Should associate trigger automatic finalization?

Consider the following program:

module associate_example

  implicit none

  type :: sparse
    integer :: colidx
    integer, allocatable :: rows(:)
    real, allocatable :: values(:)
  contains
    final :: finalize
  end type

contains

  subroutine finalize(this)
    type(sparse) :: this

    print *, "Finalizing column ", this%colidx
  end subroutine

end module associate_example

program associate_test

  use associate_example
  implicit none

  associate(s => sparse(3,[1,2,3],[5.,3.,8.]))

    print *, "In associate:"
    print *, s%colidx
    print *, s%rows
    print *, s%values

  end associate

  block
    type(sparse) :: s

    print *, "In block:"

    s = sparse(3,[1,2,3],[5.,3.,8.])

    print *, s%colidx
    print *, s%rows
    print *, s%values

  end block

end program

Both gfortran (v10.3) and ifort (v2021.4) compile the program without warnings. The output of gfortran is:

$ gfortran -Wall associate_test.f90 
$ ./a.out
munmap_chunk(): invalid pointer

Program received signal SIGABRT: Process abort signal.

The output of Intel Fortran is:

$ ifort -warn all associate_test.f90 
$ ./a.out
 In associate:
           3
           1           2           3
   5.000000       3.000000       8.000000    
 In block:
 Finalizing column            0
           3
           1           2           3
   5.000000       3.000000       8.000000    
 Finalizing column            3

I would expect finalization to occur at the end of the associate construct.

Is this mandated by the standard, or should we avoid associating with an expression that results in a derived type?

In the result from ifort, does the output line finalizing column 0 come from the finalization of the left-hand side in the assignment?

1 Like

If I overload the structure constructor by adding a custom constructor function:

  interface sparse
    module procedure new_sparse
  end interface
  function new_sparse(idx,rows,values) result(new)
    integer, intent(in) :: idx
    integer, intent(in) :: rows(:)
    real, intent(in) :: values(:)
    type(sparse) :: new

    new%colidx = idx
    allocate(new%rows,source=rows)
    allocate(new%values,source=values)

  end function

I get the behavior I expected:

$ ifort -warn all associate_test.f90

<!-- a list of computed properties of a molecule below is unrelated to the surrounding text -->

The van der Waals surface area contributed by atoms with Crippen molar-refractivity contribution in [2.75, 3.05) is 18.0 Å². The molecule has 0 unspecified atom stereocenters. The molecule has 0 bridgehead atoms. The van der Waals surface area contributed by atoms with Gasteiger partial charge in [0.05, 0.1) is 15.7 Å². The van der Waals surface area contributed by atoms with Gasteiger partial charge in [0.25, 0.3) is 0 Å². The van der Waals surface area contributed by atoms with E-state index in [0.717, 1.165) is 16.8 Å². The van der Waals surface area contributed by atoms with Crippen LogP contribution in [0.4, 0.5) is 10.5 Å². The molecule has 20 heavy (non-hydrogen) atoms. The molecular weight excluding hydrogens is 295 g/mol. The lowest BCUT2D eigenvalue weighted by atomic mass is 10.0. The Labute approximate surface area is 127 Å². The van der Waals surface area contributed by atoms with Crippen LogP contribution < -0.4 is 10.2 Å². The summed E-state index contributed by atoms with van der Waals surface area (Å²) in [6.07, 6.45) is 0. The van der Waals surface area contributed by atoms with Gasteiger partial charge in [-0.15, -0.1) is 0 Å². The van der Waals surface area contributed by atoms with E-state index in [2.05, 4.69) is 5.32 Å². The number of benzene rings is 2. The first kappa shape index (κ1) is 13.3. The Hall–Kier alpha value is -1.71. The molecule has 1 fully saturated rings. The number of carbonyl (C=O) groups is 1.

(base) ipribec@ipribec-T530:~/fortran$ ./a.out
 In associate:
           3
           1           2           3
   5.000000       3.000000       8.000000    
 Finalizing column            3
 In block:
 Finalizing column            0
 Finalizing column            3
           3
           1           2           3
   5.000000       3.000000       8.000000    
 Finalizing column            3

In the case of gfortran, I have submitted several bug reports related to memory errors in the use of associate.

In the case of Intel, without the overloaded constructor, it looks as though some “optimizations” are being made, that may or may not be standards conforming. Perhaps someone with a more thorough understanding of this part of the standard could comment on whether this is allowed.

Per my understanding, the standard is silent on the question of the ASSOCIATE construct when the selector is an expression of a finalizable entity. Thus the chances are zero any of the compiler implementations will perform finalization in the first case shown here.

If finalization is important, then as a matter of good practice it does make sense to “avoid associating with an expression that results in a derived type.” But instead to make the selector an object that will be finalized as per the semantics stated in the standard.

Re: “the output line finalizing column 0,” it is the LHS in the assignment s = sparse(3, ..) in the BLOCK construct getting finalized as per the standard.

For the case where the structure constructor is used: no finalization should happen here at all, because use of the structure constructor is not one of the trigger cases.

For the case where a function overloads the structure constructor, the following text from the standard applies, I think:

F2018 / 7.5.6.3 when finalization occurs

If an executable construct references a nonpointer function, the result is finalized after execution of the innermost executable construct containing the reference.

which I take to mean that the finalizer must be executed once the ASSOCIATE block completes.

Regards
Reinhold

2 Likes

@Reinhold_Bader , welcome to the forum.

My hunch is compiler implementations will find the associate-stmt as not an executable construct and not do the finalization, that the instructions in the block part of the construct, the stuff between the associate-stmt and the end-associate-stmt is what they consider an executable-construct here.

1 Like

Maybe some people do, but the standard text does consider the associate-stmt as part of the associate-construct (F2018 / 11.1.3.1).

1 Like

@Reinhold_Bader thanks for joining the forum and your feedback!

Thanks Reinhold for the answer.

The example I constructed here is artificial in the sense that the derived type does not need a custom finalizer. However for any object which requires custom finalization (e.g. because it contains pointers) it’s probably a good idea to overload the structure constructor.

This seems very close to the programming idiom/pattern known as the “Rule of zero/three/five” in C++:

I agree. The structure constructor is so restricted in semantics that executing a finalizer is simply not necessary. But for the same reason, it usually cannot do what needs to be done for POINTER components.

Cheers.